A qualifying individual cannot be claimed as a dependent of another taxpayer and a qualifying child must be under the age of 17 on the last tax return on file. These two definitions leave college students and other dependents over age 16 out to dry. The second issue widely seen was payments to deceased individuals. While the economic impact payments were advanced based on your 2018 or 2019 tax return, many surviving spouses and executors of estates were receiving payments for individuals who in some cases passed away over two years ago. The Treasury recognized this error and instructed individuals to return these amounts in FAQ #52.
Congress should have considered dependents over the age of 16 as eligible for the $500 dependent payment and Treasury should have consulting with the social security department to ensure deceased individuals did not receive a payment they were not entitled to.
The CARES Act also expanded, extended, and increased state unemployment benefits which have provided much needed income to over 30 million individuals in the last month. Unemployment benefits were expanded to self-employed individuals such as independent contractors and gig workers and were extended 13 weeks on top of the state’s normal benefit schedule. These provisions provided much needed liquidity to families and to each state’s unemployment fund.
On the other hand, the increase of traditional state unemployment benefits by $600 per week per person has seen many unintended consequences. Congress was informed that non-cash compensation and benefits provided by employers averaged $600 per employee per week. This effort to bridge the gap has resulted in employees asking to be fired and many others refusing to return to work because the unemployment benefits are more lucrative than their original working wage. This has significantly hurt many small businesses and the productivity of the economy.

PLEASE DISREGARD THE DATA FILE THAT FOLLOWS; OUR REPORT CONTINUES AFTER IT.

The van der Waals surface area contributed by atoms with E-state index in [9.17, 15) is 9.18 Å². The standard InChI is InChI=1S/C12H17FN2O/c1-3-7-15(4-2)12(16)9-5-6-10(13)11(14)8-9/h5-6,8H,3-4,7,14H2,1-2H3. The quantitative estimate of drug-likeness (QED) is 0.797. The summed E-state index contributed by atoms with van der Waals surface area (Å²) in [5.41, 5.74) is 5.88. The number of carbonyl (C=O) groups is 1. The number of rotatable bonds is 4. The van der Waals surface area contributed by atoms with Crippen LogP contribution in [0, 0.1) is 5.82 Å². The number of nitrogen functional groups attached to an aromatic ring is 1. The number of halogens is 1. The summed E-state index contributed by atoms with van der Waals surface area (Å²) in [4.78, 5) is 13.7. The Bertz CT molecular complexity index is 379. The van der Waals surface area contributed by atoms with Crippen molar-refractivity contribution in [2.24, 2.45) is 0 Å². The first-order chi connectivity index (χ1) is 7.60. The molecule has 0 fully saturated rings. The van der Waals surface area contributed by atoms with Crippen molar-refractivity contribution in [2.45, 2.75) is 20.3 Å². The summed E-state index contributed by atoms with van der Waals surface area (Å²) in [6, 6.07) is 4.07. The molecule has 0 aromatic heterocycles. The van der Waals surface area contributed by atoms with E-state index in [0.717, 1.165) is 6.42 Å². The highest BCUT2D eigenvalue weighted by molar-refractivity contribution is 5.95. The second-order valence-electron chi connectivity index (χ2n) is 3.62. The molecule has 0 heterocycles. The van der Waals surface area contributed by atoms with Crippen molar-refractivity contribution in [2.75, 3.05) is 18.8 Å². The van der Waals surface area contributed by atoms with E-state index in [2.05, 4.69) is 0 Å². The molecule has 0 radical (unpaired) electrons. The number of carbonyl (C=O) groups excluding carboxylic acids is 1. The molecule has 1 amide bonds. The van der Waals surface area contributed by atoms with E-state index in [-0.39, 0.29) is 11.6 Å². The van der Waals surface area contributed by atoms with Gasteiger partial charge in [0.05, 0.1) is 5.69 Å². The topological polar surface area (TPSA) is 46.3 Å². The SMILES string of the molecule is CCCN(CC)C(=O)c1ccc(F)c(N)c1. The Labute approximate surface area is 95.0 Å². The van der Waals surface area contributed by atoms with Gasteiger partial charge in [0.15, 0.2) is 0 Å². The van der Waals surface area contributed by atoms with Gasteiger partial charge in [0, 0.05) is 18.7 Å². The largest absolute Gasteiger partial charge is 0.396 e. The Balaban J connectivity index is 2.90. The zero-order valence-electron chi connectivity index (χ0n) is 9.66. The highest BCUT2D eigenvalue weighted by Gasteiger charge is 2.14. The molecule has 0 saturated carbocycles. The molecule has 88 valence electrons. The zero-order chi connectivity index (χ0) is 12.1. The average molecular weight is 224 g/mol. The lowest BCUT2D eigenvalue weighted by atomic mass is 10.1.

Paycheck Protection Program (PPP) Loan
There is so much to say regarding the Paycheck Protection Program (PPP) loans that I will not even attempt to provide any detail regarding all of the issues with this program. The CARES Act provided a new Small Business Administration (SBA) loan referred to as the PPP loan that is equal to two and a half months of average monthly payroll over a previous base period for employers with (generally) less than 500 employees. The loan may be forgiven if used within 8 weeks of funding on qualifying expenses.